Consumers and companies as relevant stakeholders for circular economy

May 27, 2024

Circular economy has different aspects and dimensions, which makes it complex to understand. In the scientific literature many definitions exist, which makes it even more complex to communicate to society. Currently the 10Rs framework, with different strategies and priorities is dominant among practitioners and in science. The 10Rs can be clustered in narrowing the material flow (refuse, rethink, reduce), slowing down the material flow (reuse, repair, refurbish, remanufacture, repurpose) and closing the material flow (recycle, recover). Important is to point out, that the order of implementation is relevant, because for thermodynamics. For example, if recycling is applied as first strategy to implement circular economy, all the strategies to narrow or slow down the material flow can no longer be implemented, and energy is needed in the recycling process.

Within the Cradle-ALP project, the main target group are SMEs, but to implement circular economy also consumers are relevant. Consumers have the power to choose from many different options of products, which are linked to different business models. Implementation of circular economy means that new products and business models will be introduced to the market and this transition also influences the consumers. By means of a transnational consumer survey, the willingness of consumers to use circular products and circular business models was analysed. The online survey was conducted in six countries (Austria, France, Germany, Italy, Slovenia, and Switzerland) in the Alpine Space and in total 3,858 participants finalized the survey. The first part of the survey was linked to an ownership-based or renting-based scenario, with the focus on the intention to use and related topics. The second part included more general questions on circular economy and cradle to cradle, followed by demographic questions.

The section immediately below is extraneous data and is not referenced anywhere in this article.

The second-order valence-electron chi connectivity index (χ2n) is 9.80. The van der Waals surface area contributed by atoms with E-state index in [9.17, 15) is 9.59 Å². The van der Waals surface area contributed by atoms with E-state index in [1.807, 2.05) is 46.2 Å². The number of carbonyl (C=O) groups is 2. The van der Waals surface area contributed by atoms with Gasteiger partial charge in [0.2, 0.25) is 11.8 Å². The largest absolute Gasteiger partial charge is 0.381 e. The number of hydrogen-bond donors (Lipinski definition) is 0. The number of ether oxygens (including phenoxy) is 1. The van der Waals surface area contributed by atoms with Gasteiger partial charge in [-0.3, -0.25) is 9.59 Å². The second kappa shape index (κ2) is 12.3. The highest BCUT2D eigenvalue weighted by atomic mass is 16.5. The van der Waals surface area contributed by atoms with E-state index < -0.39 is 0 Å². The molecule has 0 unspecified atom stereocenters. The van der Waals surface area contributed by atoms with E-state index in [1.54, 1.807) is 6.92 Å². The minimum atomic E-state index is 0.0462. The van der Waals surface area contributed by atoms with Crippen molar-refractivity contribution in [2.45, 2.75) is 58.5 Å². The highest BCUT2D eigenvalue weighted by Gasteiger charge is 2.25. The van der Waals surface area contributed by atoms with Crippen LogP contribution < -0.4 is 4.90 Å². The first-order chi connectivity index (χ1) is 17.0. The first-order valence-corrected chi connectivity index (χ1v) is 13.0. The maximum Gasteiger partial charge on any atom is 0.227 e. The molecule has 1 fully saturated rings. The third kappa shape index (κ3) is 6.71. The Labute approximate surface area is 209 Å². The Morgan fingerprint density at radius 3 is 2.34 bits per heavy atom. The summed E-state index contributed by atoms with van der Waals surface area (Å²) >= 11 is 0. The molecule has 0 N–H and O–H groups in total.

The results of the scenario-based questions showed that the rental-based systems were seen as more critical from different perspectives. This could be related to the fact that in the linear economy, most business models are based on the ownership of products, and when the product no longer performs, it becomes waste, and the company can sell a new product. In the linear economy, there is no incentive for companies to produce long-lasting products, as this extends the period of time in which a consumer does not buy a new product. Furthermore, customers are used to own products instead of using them as a service, e.g. renting. In terms of resource efficiency in a circular economy there is a big potential for product service systems, because they allow companies to product long-lasting products and they will get the product back, when the customer does not need them anymore. Depending on the state of the product different R-strategies can be applied then.

The main result from the general questions was that familiarity with circular economy and cradle to cradle is very low. The participants mainly associated circular economy with recycling. According to the 10Rs recycling should be the second last option when implementing circular economy. This shows the need for communication of circular economy with the 10R strategy, so that it becomes obvious that circular economy is much more than recycling. Especially the importance of narrowing the material flow, slowing down the material flow and closing the material flow must be communicated. A basic knowledge of limited resources might be the basis for understanding the hierarchy of the 10Rs.

The results showed that there is a lack of information, so communication seems to be a key to implementing the circular economy, as it is much more than recycling. The other option is, that the consumers see an added value for themselves, when using a product that follows the principles of circular economy. These two results are especially relevant for the Cradle-ALP project and will be considered in the implementation of the project.

You can read more about the research here.

Raphaela Hellmayr, BOKU